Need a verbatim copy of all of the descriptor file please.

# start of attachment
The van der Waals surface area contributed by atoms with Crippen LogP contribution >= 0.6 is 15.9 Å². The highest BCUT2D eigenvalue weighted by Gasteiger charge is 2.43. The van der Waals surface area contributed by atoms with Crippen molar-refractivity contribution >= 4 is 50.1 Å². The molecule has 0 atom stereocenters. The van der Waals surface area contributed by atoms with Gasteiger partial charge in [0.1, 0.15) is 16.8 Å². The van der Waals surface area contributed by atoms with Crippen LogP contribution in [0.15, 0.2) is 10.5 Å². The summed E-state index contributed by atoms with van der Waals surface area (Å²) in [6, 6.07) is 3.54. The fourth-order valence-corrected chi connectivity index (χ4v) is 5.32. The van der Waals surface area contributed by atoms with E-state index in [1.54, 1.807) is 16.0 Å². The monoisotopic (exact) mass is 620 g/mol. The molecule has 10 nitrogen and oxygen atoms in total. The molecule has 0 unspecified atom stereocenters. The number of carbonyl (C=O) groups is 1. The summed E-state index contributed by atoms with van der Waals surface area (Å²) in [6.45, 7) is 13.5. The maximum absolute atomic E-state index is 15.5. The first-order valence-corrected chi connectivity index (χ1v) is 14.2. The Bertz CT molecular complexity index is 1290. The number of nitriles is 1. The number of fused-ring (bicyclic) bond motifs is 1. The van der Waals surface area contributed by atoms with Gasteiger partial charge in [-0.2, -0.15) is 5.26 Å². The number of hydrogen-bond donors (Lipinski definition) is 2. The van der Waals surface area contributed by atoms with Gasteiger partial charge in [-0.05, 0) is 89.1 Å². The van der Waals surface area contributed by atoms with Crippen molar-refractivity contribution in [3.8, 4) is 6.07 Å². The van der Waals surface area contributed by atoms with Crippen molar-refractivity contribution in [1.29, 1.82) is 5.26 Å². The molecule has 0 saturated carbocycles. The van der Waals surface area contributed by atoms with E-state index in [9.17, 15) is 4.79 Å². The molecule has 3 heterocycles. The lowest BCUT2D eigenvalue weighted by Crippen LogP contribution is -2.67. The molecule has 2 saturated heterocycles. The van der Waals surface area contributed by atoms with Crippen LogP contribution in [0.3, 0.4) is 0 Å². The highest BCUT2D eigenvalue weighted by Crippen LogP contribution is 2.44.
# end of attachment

The van der Waals surface area contributed by atoms with Crippen LogP contribution >= 0.6 is 15.9 Å². The highest BCUT2D eigenvalue weighted by Gasteiger charge is 2.43. The van der Waals surface area contributed by atoms with Crippen molar-refractivity contribution >= 4 is 50.1 Å². The molecule has 0 atom stereocenters. The van der Waals surface area contributed by atoms with Gasteiger partial charge in [0.1, 0.15) is 16.8 Å². The van der Waals surface area contributed by atoms with Crippen LogP contribution in [0.15, 0.2) is 10.5 Å². The summed E-state index contributed by atoms with van der Waals surface area (Å²) in [6, 6.07) is 3.54. The fourth-order valence-corrected chi connectivity index (χ4v) is 5.32. The van der Waals surface area contributed by atoms with E-state index in [1.54, 1.807) is 16.0 Å². The monoisotopic (exact) mass is 620 g/mol. The molecule has 10 nitrogen and oxygen atoms in total. The molecule has 0 unspecified atom stereocenters. The number of carbonyl (C=O) groups is 1. The summed E-state index contributed by atoms with van der Waals surface area (Å²) in [6.45, 7) is 13.5. The maximum absolute atomic E-state index is 15.5. The first-order valence-corrected chi connectivity index (χ1v) is 14.2. The Bertz CT molecular complexity index is 1290. The number of nitriles is 1. The number of fused-ring (bicyclic) bond motifs is 1. The van der Waals surface area contributed by atoms with Gasteiger partial charge in [-0.2, -0.15) is 5.26 Å². The number of hydrogen-bond donors (Lipinski definition) is 2. The van der Waals surface area contributed by atoms with Gasteiger partial charge in [-0.05, 0) is 89.1 Å². The van der Waals surface area contributed by atoms with Crippen molar-refractivity contribution in [3.8, 4) is 6.07 Å². The van der Waals surface area contributed by atoms with Crippen molar-refractivity contribution in [1.29, 1.82) is 5.26 Å². The molecule has 0 saturated carbocycles. The van der Waals surface area contributed by atoms with E-state index in [9.17, 15) is 4.79 Å². The molecule has 3 heterocycles. The lowest BCUT2D eigenvalue weighted by Crippen LogP contribution is -2.67. The molecule has 2 saturated heterocycles. The van der Waals surface area contributed by atoms with Crippen LogP contribution in [0.3, 0.4) is 0 Å². The highest BCUT2D eigenvalue weighted by Crippen LogP contribution is 2.44.